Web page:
(Photo: World Ocean Day)
Can you name our 5 oceans? Atlantic, Indian, Southern, Pacific and Arctic. Despite all these names, in reality, there is no line that separates them- it is simply one big ocean that connects us all! 8th of June marks World Ocean Day (WOD) where we celebrate our blue waters and encourage ocean conservation efforts. This year is significant- the ‘s’ was dropped from World Ocean(s) Day, signifying the solidarity of our global efforts for one ocean. The masses are coming together in support of its 2021 Conservation Action Focus- the 30x30 movement.
30x30 is a global campaign backed by scientists to have 30% of our planet protected by the year 2030. Today, only 15% of our land and 8% of ocean are protected under some type of designation (e.g. national parks or ocean sanctuaries). This ambitious 30% would mitigate severe climate change, address the possible extinction of up to a million species and offer many benefits such as flood protection and clean water provision. 30x30 has the opportunity to be heard by world leaders at the Convention on Biodiversity COP15 Summit this year so join us in our call for action now! Sign the 30x30 petition here.
(Photo: World Ocean Day)
Here are some other ways for you to contribute to a better marine ecosystem.
1. Select sustainable species
(Photo: Imb photo library- Happy fishmonger at Deira Fish Market!)
In a 2018 survey done by The Environment Agency- Abu Dhabi (EAD), it is found that local favourites- the Hamour, Shaari and Farsh found in the Arabian Gulf waters of the UAE are fished between 3 to 5 times its sustainable limit. It is appalling to know that despite the Farsh’s lifespan of 30 years, very few live over the age of 2. This means that if overfishing does not stop, we may eat these endangered species into extinction. We can help play our part by reducing the demand for breeds that are overexploited. Instead choose sustainable fishes like the Pink-Eared Emperor or Orange-Spotted Trevally. This is a compilation of mouthwatering recipes using such viable species in the UAE.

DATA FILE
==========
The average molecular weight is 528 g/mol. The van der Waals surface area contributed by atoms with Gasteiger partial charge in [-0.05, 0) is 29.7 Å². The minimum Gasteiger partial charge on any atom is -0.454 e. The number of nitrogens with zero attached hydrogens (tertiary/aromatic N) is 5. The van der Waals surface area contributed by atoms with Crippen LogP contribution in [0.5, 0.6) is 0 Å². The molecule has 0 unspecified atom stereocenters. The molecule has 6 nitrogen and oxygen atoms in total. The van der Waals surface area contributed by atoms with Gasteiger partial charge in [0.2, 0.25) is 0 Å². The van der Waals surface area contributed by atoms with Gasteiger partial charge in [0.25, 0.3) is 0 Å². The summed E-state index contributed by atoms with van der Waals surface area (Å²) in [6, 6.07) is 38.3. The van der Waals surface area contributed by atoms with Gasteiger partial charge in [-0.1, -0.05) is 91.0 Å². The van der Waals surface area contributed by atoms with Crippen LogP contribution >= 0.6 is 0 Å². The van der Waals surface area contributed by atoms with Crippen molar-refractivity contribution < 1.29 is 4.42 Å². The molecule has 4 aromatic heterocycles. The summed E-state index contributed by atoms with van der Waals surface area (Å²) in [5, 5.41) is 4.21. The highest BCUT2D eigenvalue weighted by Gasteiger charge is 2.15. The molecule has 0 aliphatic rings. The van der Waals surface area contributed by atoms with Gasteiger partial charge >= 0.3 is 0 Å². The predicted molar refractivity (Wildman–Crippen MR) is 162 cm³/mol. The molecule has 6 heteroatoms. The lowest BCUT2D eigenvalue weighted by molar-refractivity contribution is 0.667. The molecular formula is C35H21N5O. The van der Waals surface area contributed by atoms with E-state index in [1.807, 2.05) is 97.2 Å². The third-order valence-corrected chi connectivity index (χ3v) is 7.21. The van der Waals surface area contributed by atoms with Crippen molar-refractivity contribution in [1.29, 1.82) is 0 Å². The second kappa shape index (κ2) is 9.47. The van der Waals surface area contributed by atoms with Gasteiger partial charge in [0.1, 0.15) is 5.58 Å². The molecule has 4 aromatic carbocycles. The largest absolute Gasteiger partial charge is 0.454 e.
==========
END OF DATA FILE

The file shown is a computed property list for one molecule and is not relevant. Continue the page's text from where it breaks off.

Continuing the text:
2. Mitigate marine mess
(Photo: Roman Mikhailiuk, Shutterstock)
Marine pollution is caused by waste that is dumped or leaked into the ocean. The types of wastes that individuals are responsible for include plastics, chemicals and debris.
8 million tonnes of plastic end up in our ocean every year and this is how. They find their way into our food chain and end up inside our bodies- a research done by Ghent University in Belgium revealed that up to 11,000 fragments of plastics are ingested by seafood enthusiasts each year. Non-biodegradable, this manufactured material may get smaller but never fully disappear so they stay on the face of our planet for hundreds of years. In addition, 100,000 sea mammals are killed annually by getting entangled in items like plastic-based fishing gears or by mistaking them for food (e.g. a plastic bag swollen in water may look like a jellyfish or a squid prey). Moreover, the presence of these synthetics increase the chances of coral diseases and cause our reefs to be sick. It is thus paramount to safeguard the future of our ocean by reducing our habitual usage of plastics.
(Photo: Kanna Jones, Marine photobank - Thankfully this sea lion in California was rescued. Kudos to the rescuers!)
Besides recycling, we can aim to eliminate them from our lives by searching for substitutes. Azraq offers plastic alternatives for a variety of lifestyle items including wheat straw cups, bamboo toothbrushes and even utensils made from birchwood. Biodegradable and compostable, these natural materials are much more ocean-friendly!
(Photo: @isakengstrom, Unsplash - Photo of wheat grass)
Furthermore, did you know that reusing a bag 20 times reduces the need for new ones by 82%? Consider a fabric bag next time you head to the grocery store. The annual consumption of plastic bags in the UAE itself is 11 billion, amounting to 1,184 per person. This is a startling number in comparison to the global average of 307. With that, imagine the massive difference you make with just one durable carrier. Take a look at our reusable bags here!